Latest Permian–Triassic extinction event Stories
A basic tenet underpinning scientists' understanding of extinction is that more abundant species persist longer than their less abundant counterparts, but a new University of Georgia study reveals a much more complex relationship.
Around 250 million years ago, at the end of the Permian geologic period, there was a mass extinction so severe that it remains the most traumatic known species die-off in Earth’s history.
It's well known that Earth's most severe mass extinction occurred about 250 million years ago. What's not well known is the specific time when the extinctions occurred....until now.
The cataclysmic events that marked the end of the Permian Period some 252 million years ago were a watershed moment in the history of life on Earth.
Earth's largest mass extinction event, the end-Permian mass extinction, occurred some 252 million years ago. An estimated 90 percent of Earth's marine life was eradicated.
While the cause of the mass extinction that occurred between the Permian and Triassic periods is still uncertain, two University of Rhode Island researchers collected data that show that terrestrial biodiversity recovered much faster than previously thought, potentially contradicting several theories for the cause of the extinction.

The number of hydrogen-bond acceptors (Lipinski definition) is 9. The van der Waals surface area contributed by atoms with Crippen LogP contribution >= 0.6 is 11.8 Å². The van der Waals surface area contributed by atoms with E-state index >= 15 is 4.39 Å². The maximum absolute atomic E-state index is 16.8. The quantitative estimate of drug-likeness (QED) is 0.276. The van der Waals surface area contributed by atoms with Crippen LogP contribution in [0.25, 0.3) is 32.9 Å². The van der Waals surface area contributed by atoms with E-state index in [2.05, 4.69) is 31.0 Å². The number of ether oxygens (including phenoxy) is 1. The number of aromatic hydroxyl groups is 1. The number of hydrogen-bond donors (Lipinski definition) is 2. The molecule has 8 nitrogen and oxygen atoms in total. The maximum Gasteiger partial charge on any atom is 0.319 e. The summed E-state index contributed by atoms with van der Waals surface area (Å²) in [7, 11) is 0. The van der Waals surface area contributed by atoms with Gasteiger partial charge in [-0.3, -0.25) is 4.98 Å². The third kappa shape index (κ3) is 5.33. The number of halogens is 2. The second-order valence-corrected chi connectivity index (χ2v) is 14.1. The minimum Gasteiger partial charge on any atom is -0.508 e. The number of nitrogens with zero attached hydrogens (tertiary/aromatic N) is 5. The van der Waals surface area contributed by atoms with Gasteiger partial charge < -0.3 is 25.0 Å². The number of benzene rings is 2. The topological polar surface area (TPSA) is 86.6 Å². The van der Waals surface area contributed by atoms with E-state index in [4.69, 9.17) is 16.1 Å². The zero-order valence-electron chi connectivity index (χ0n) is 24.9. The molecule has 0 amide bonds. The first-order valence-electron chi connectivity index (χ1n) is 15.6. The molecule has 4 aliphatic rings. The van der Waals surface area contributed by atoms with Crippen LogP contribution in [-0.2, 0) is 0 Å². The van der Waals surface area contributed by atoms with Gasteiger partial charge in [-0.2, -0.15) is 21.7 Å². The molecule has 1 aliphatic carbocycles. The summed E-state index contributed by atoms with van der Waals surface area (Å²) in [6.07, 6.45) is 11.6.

The demise of the worldâ€™s forests some 250 million years ago likely was accelerated by aggressive tree-killing fungi triggered by global climate change.
The release of a huge amount of methane gas may have caused a massive, prehistoric extinction that gave way to the arrival of dinosaurs as the dominant life form on earth, according to a new study.
A fossil unearthed in China in the 1970s turns out to have come from the crocodile family tree after it had already split from the bird family tree.
The end-Permian extinction, by far the most dramatic biological crisis to affect life on Earth, may not have been as catastrophic for some creatures as previously thought.
- A young chicken: also used as a pet name for children.